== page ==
exploring the capital of the emerald isle
journey profile

Where: Dublin. Ireland, Europe.
When: July 2008
What: Guinness Storehouse, Trinity College, Light Monument, Oscar Wilde’s Former Home, River Liffey, Obligatory Pint of Guinness, Fag on a Crag, Trinity College at the University of Dublin, Haypenny Bridge, Leinster House.
Counter: 1 country
Illnesses or mishaps: Heart-stopping race to the airport in a rail company-paid taxi catching the flight from London to Dublin with only minutes to spare.



The flights to a Dublin from London were guiltily cheap - around £4 return including taxes! This trip to Dublin goes down as my cheapest trip abroad ever. In the current climate it is likely to keep this record. The trip started with an absolute bang as First Capital Connect's train to the airport was cancelled, leaving us with a stark possibility of us missing our flight altogether. After much protesting from us and other people who simply had to catch that train, the train company bunged us all in taxis and whisked us the one hundred or so miles to the airport. We made it with ten minutes to go; a very stressful start to what turned out to be a rather relaxing city break, despite not feeling very well at the time.

Dublin has enough to see to satisfy most city trippers. The highlight was the views from the Guinness Storehouse's Gravity Bar, the home of Guinness. It was a worthwhile visit if only to strike the city off of my 'to do' list. Another touchstone moment was seeing the house where Oscar Wilde had lived during his time at university in the city and his commemorative statue, disparagingly entitled 'the fag on the crag' by some.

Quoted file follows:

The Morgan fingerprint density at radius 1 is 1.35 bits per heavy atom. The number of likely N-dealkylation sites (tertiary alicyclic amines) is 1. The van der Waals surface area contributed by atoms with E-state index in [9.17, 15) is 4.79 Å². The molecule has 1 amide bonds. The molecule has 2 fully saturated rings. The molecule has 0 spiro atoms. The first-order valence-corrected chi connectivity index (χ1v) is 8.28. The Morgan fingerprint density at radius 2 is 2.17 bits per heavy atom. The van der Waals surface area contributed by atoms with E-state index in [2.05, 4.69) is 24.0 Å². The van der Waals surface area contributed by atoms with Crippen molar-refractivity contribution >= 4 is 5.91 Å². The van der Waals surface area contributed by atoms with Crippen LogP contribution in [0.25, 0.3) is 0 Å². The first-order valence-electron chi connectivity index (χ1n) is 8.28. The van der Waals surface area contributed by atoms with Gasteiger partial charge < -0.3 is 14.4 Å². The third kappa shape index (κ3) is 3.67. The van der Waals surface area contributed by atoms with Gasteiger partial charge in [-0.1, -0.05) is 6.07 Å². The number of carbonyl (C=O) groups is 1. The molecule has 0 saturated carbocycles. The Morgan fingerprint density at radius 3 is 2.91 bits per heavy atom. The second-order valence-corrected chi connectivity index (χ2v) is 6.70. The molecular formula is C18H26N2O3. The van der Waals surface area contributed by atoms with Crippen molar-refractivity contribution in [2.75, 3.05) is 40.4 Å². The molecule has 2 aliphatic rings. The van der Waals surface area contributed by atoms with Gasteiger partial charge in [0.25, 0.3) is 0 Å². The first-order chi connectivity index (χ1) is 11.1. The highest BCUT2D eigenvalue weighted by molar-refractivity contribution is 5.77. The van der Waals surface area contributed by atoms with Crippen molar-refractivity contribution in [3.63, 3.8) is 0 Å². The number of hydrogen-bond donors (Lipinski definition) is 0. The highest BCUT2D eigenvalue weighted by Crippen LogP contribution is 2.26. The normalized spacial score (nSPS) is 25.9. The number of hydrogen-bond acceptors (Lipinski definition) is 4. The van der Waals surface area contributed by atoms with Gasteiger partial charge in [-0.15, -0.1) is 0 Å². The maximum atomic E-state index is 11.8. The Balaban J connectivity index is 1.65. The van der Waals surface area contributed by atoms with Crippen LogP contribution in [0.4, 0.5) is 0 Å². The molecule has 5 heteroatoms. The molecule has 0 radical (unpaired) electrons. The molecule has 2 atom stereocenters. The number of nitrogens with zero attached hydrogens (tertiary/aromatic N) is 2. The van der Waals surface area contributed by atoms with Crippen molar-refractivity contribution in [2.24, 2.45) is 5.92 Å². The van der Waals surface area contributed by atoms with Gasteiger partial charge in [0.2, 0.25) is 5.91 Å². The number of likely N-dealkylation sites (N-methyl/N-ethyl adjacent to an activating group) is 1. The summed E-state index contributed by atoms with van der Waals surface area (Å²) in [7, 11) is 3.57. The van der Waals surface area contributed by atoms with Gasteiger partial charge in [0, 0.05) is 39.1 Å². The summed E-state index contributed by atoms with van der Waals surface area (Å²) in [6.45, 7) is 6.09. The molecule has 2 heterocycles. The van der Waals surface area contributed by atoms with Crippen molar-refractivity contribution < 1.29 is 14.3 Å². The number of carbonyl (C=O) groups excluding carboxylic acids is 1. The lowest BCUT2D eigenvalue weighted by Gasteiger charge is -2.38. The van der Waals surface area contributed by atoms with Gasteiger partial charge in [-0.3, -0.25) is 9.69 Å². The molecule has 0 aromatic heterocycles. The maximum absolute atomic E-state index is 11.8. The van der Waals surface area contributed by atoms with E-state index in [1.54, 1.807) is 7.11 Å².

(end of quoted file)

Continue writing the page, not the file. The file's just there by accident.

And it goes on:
Of course, as many an Irish person will tell you, seeing Dublin does not mean you have seen Ireland. Its real heart is not urban but rural. I may head back to fill this gap soon.


Dublin's white Haypenny Bridge reflecting in the waters of the River Liffey. You can just make out the tower of St Patrick in the centre background.


Dublin seems to have a strange culture of re-naming statues with disparaging nick-names. The 'Prick with the Stick', 'The Hags with the Bags' and 'The Tart with the Cart' are just a few. This is 'The Fag on the Crag', a tribute to Oscar Wilde who lived in Dublin for more than twenty years. Initially it seems the local nick-name for the statue is homophobically motivated, but a little research shows that no statue is immune to the denigrating wit of the Dubliners.


The noticeably green post boxes of Ireland. Post boxes in Northern Ireland have been painted green in the past to represent Republican views and, right, the RBI copper plaque on a former bank, which is now an up-market pub. The plaque is dutifully polished by the new owners.


View of Dublin as seen from the Guinness Storehouse. Far right, with its green dome, is St Patrick's Tower.


St Patrick's Tower, originally a windmill , Leinster House framed by its columns. Right, the very regal-looking Trinity College, University of Dublin. 


The home of Guinness: the Storehouse's Gravity bar, serving ice-cold Guinness on the seventh floor.


The Monument of Light erected in January 2003. Officially named the Monument of Light but more commonly known as the Spire of Dublin, this tall needle-like structure, in true Dubliner style, has already received a number of nicknames including The Spike, The Binge Syringe, The Stiletto in the Ghetto, The Nail in the Pale, The Pin in the Bin, The Stiffy at the Liffey, The Erection in the Intersection and The Rod to God.


Outside Oscar Wilde's childhood home in Dublin's Merrion Square, where he studied at Trinity College.


Dublin city shots including the protest march of the 'North Tipperary IFA (Independent Farmers' Association), not exactly revolutionary, but an interesting sight to behold as a visitor, giving you a feel for the place and its people.



travel tips, links & resources
  • A must-do whilst in Dublin is to head to the Guinness Storehouse and enjoy a pint of the black stuff whilst soaking up the city's skyline.
  • Consider hiring a car to ensure you get out into rural Ireland - arguable its true heart. I wish I had. Perhaps another time. 


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